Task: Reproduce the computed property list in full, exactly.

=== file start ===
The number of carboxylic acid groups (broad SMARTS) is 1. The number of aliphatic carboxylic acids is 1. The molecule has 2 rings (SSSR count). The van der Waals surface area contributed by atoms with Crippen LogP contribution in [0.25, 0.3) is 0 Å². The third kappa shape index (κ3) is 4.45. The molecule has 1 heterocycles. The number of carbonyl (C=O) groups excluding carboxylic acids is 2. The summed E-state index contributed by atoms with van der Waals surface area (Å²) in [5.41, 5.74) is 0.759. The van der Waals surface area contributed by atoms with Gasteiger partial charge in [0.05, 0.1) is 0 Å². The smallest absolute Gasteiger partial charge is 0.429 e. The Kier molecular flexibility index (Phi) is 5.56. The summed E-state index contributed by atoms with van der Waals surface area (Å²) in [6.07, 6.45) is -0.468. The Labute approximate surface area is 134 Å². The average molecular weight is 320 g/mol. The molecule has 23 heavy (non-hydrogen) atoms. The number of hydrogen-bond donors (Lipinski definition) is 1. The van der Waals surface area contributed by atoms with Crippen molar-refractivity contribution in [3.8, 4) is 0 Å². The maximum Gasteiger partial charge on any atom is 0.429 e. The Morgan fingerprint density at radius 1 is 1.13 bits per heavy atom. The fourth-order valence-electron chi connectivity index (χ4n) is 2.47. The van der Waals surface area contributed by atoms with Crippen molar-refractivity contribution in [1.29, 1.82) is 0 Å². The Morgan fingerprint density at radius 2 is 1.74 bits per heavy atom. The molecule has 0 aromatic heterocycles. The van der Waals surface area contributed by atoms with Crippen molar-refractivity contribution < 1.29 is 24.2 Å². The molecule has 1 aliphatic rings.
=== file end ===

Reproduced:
The number of carboxylic acid groups (broad SMARTS) is 1. The number of aliphatic carboxylic acids is 1. The molecule has 2 rings (SSSR count). The van der Waals surface area contributed by atoms with Crippen LogP contribution in [0.25, 0.3) is 0 Å². The third kappa shape index (κ3) is 4.45. The molecule has 1 heterocycles. The number of carbonyl (C=O) groups excluding carboxylic acids is 2. The summed E-state index contributed by atoms with van der Waals surface area (Å²) in [5.41, 5.74) is 0.759. The van der Waals surface area contributed by atoms with Gasteiger partial charge in [0.05, 0.1) is 0 Å². The smallest absolute Gasteiger partial charge is 0.429 e. The Kier molecular flexibility index (Phi) is 5.56. The summed E-state index contributed by atoms with van der Waals surface area (Å²) in [6.07, 6.45) is -0.468. The Labute approximate surface area is 134 Å². The average molecular weight is 320 g/mol. The molecule has 23 heavy (non-hydrogen) atoms. The number of hydrogen-bond donors (Lipinski definition) is 1. The van der Waals surface area contributed by atoms with Crippen molar-refractivity contribution in [3.8, 4) is 0 Å². The maximum Gasteiger partial charge on any atom is 0.429 e. The Morgan fingerprint density at radius 1 is 1.13 bits per heavy atom. The fourth-order valence-electron chi connectivity index (χ4n) is 2.47. The van der Waals surface area contributed by atoms with Crippen molar-refractivity contribution in [1.29, 1.82) is 0 Å². The Morgan fingerprint density at radius 2 is 1.74 bits per heavy atom. The molecule has 0 aromatic heterocycles. The van der Waals surface area contributed by atoms with Crippen molar-refractivity contribution < 1.29 is 24.2 Å². The molecule has 1 aliphatic rings.